Of course, the lead form is useless without basic contact and demographic information. If you will be stapling a business card or a printout from an automated system to a manual form, make sure it won't cover up other important qualifying information in the event the form is photocopied for distribution.

To help your salespeople know what action to take with a customer or prospect after the show, ask attendees how and when they want salespeople to contact them. List options on the lead form so staffers can just check a box next to the action the salesperson should take such as: Give a personal demonstration; send more information by mail or e-mail; send newsletter or catalog; or contact personally by phone, e-mail, or mail. Also leave a space on the lead form to indicate if the attendee prefers to be contacted on a specific date or time.

Finally, make sure you have a way to identify the staffer who collected the lead. This allows you to easily track who took the most productive leads, and coach those staffers who are not gathering all of the information asked for on the form.

Lead-Gathering Systems

Your options for lead systems include: 1) using the show's automated lead-gathering system, 2) purchasing or renting your own automated system that can dovetail the data into your company's database, 3) using a manual, hard-copy lead form, or 4) using a combination of automated and manual lead forms.

Automated systems vary. Most of them allow you to scan the attendees' badges to collect basic demographic information encoded on the badges, and then print the information on the spot. Some also allow you to type notes, answer customized questions, and include other information, such as company size, general product interest, and budget for what they're looking to purchase at the show.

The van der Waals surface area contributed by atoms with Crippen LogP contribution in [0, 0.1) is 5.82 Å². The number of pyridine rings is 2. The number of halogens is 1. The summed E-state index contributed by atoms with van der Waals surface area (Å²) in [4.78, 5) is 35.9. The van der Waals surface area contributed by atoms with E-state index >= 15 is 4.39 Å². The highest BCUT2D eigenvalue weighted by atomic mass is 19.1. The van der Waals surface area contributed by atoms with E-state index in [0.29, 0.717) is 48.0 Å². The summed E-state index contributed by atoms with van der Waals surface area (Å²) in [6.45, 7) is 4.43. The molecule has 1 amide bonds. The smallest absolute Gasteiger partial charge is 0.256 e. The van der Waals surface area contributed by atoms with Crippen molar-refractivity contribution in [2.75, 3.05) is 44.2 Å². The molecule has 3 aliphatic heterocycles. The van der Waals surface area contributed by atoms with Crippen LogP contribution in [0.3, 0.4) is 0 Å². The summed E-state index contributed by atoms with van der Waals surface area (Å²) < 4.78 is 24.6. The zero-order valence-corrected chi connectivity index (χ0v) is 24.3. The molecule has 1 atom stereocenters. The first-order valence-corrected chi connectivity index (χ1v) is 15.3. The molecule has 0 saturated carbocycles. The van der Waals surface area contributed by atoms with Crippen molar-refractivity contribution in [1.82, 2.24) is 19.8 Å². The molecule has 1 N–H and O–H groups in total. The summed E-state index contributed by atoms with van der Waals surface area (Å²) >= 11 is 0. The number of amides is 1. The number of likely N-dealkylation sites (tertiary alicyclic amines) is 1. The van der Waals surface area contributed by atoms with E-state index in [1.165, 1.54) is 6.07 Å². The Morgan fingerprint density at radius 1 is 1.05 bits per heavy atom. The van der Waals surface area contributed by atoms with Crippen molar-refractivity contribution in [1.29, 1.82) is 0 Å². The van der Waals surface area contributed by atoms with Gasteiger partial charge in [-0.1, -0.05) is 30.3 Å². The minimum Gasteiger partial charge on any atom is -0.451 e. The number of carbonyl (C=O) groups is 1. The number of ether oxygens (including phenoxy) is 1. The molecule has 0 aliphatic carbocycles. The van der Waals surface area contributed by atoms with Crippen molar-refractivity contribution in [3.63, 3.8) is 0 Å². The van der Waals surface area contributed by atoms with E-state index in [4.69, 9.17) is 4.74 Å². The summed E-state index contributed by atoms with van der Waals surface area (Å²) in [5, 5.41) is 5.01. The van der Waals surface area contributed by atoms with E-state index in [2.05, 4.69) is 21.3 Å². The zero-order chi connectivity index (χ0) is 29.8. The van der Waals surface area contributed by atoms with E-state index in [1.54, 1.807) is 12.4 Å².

If you use a combination of manual and automated systems, keep a stapler (or adhesive tape if you'll be scanning the forms) in the booth so you can quickly fasten the printed demographic information to the manual form.

Additional tips for manual forms:

 Consider the size of the lead form. I like to print forms in landscape format, three to an 8.5-by-11-inch page (in columns), and then cut them in thirds for easy handling.

 Provide a hard writing surface.

 Title the lead form with your company's name and/or logo, and the name of the show. The show's name will be helpful to those handling hard-copy leads after the show, to distinguish them from leads gathered from other shows.

 Use a legible font size, such as an 11- or 12-point font.

  Leave blank lines for comments. These comments by the attendee or your sales staff may include other qualifying data or special requests to be fulfilled after the show.

Designing a lead form is like any other design process: Form should follow function. By including the people who will use the leads when you plan your lead-retrieval strategy and tactics, you can truly "take the lead" from your competitors and help turn sales leads into actual sales.e